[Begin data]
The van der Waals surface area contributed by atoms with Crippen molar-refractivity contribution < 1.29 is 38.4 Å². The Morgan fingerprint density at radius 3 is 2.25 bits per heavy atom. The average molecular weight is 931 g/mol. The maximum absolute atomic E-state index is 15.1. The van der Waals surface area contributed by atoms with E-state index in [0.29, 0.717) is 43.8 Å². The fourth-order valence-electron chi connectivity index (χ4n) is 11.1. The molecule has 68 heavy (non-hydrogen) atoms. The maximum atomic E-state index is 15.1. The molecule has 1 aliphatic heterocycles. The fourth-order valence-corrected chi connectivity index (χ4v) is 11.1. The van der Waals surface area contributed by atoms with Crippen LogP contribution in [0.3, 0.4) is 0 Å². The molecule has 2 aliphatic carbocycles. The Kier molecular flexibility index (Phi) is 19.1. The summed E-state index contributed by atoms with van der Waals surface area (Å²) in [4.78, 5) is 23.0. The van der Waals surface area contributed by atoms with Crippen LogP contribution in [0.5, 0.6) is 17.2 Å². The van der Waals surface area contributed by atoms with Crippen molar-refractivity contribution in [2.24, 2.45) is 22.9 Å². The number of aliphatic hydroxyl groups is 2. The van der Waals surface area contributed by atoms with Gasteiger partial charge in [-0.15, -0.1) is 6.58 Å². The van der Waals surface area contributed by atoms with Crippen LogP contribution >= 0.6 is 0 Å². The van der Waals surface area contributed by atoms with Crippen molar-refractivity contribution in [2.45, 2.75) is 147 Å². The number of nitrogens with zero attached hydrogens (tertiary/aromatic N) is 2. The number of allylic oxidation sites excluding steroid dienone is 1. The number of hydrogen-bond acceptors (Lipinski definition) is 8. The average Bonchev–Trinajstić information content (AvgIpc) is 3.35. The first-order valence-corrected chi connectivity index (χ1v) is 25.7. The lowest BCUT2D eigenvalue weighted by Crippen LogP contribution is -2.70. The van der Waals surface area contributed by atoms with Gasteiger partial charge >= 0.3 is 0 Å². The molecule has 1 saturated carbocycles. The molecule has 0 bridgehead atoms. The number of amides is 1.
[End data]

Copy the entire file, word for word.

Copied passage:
The van der Waals surface area contributed by atoms with Crippen molar-refractivity contribution < 1.29 is 38.4 Å². The Morgan fingerprint density at radius 3 is 2.25 bits per heavy atom. The average molecular weight is 931 g/mol. The maximum absolute atomic E-state index is 15.1. The van der Waals surface area contributed by atoms with E-state index in [0.29, 0.717) is 43.8 Å². The fourth-order valence-electron chi connectivity index (χ4n) is 11.1. The molecule has 68 heavy (non-hydrogen) atoms. The maximum atomic E-state index is 15.1. The molecule has 1 aliphatic heterocycles. The fourth-order valence-corrected chi connectivity index (χ4v) is 11.1. The van der Waals surface area contributed by atoms with Crippen LogP contribution in [0.3, 0.4) is 0 Å². The molecule has 2 aliphatic carbocycles. The Kier molecular flexibility index (Phi) is 19.1. The summed E-state index contributed by atoms with van der Waals surface area (Å²) in [4.78, 5) is 23.0. The van der Waals surface area contributed by atoms with Crippen LogP contribution in [0.5, 0.6) is 17.2 Å². The van der Waals surface area contributed by atoms with Crippen molar-refractivity contribution in [2.24, 2.45) is 22.9 Å². The number of aliphatic hydroxyl groups is 2. The van der Waals surface area contributed by atoms with Gasteiger partial charge in [-0.15, -0.1) is 6.58 Å². The van der Waals surface area contributed by atoms with Crippen LogP contribution >= 0.6 is 0 Å². The van der Waals surface area contributed by atoms with Crippen molar-refractivity contribution in [2.45, 2.75) is 147 Å². The number of nitrogens with zero attached hydrogens (tertiary/aromatic N) is 2. The number of allylic oxidation sites excluding steroid dienone is 1. The number of hydrogen-bond acceptors (Lipinski definition) is 8. The average Bonchev–Trinajstić information content (AvgIpc) is 3.35. The first-order valence-corrected chi connectivity index (χ1v) is 25.7. The lowest BCUT2D eigenvalue weighted by Crippen LogP contribution is -2.70. The van der Waals surface area contributed by atoms with Gasteiger partial charge >= 0.3 is 0 Å². The molecule has 1 saturated carbocycles. The molecule has 0 bridgehead atoms. The number of amides is 1.